Domestic Intelligence and Civil Liberties



Please choose two short stories from the list below, and ask yourself the following

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questions about them: (1) how is story A the


as story B? (2) How is story A


than story B? After answering the above questions as part of the prewriting process,

develop a thesis statement. Then, explain at least

one similarity


one difference


the two stories. Please focus on the major


of each story, as well as two or more other

elements from this list:

character, plot, setting, symbol, style,



two short stories: no.1 :



Domestic Intelligence and Civil Liberties

Kate Martin

Since September 11, domestic intelligence authorities and technical capabilities have been expanded to fight terrorism. There are calls to substitute an “intelligence” paradigm for a “law enforcement” paradigm in domestic counterterrorism efforts and proposals to es- tablish a new domestic intelligence agency. While better information and analysis is needed to fight terrorism, there is reason to fear that transforming domestic counterterrorism pri- marily into an intelligence matter is unlikely to appreciably increase security, but will seriously threaten civil liberties. This article outlines an alternative approach that will serve to obtain the intelligence necessary to prevent catastrophic attacks without compromis- ing civil liberties.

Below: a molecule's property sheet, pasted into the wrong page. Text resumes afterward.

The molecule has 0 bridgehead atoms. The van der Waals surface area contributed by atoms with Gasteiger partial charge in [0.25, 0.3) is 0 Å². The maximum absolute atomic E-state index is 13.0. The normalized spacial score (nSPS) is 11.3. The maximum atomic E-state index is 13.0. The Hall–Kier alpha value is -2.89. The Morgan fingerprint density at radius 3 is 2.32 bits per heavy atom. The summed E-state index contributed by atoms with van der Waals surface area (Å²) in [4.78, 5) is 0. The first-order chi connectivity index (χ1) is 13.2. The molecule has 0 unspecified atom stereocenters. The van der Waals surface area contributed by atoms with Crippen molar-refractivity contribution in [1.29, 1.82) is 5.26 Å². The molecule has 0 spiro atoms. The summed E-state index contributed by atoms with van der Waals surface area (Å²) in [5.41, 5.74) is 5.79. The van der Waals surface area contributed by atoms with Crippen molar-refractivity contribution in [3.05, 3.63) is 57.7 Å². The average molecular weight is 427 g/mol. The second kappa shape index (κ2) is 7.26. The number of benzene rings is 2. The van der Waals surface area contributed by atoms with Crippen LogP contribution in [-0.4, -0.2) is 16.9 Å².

The terrible attacks of September 11 have been described as the worstU.S. intelligence failure since Pearl Harbor.1 In their wake Congress and the Bush administration have expanded domestic intelligence powers and shifted institutional responsibilities for intelligence gathering inside the United States. There are now calls for further changes, including propos- als to create a new “domestic intelligence agency.”

While there is a general consensus that better information and analy- sis is needed to fight terrorism, there is reason to fear that many of these changes—in particular, transforming domestic counterterrorism primarily into an intelligence matter and expanding the legal authorities for “domes- tic intelligence”—are unlikely to appreciably increase security, but instead will threaten civil liberties. An intelligence-centered approach ignores the continuing importance of law enforcement measures to disable potential terrorists, increases the potential for serious abuses of power, and does not address the real problems highlighted by the intelligence failures before September 11. This article will outline an alternative approach that would serve to obtain the intelligence necessary to prevent catastrophic attacks without compromising civil liberties.

Civil Liberties Risks Inherent in Domestic Intelligence

Domestic intelligence activities—the secret collection of information by a government on its own citizens and residents—have always posed a serious threat to individual liberty and to constitutional government. (On the other hand, intelligence gathering to assess the vulnerabilities of domestic infra-

Kate Martin, a civil liberties lawyer, has been the director of the Center for National Security Studies in Washington DC since 1992.

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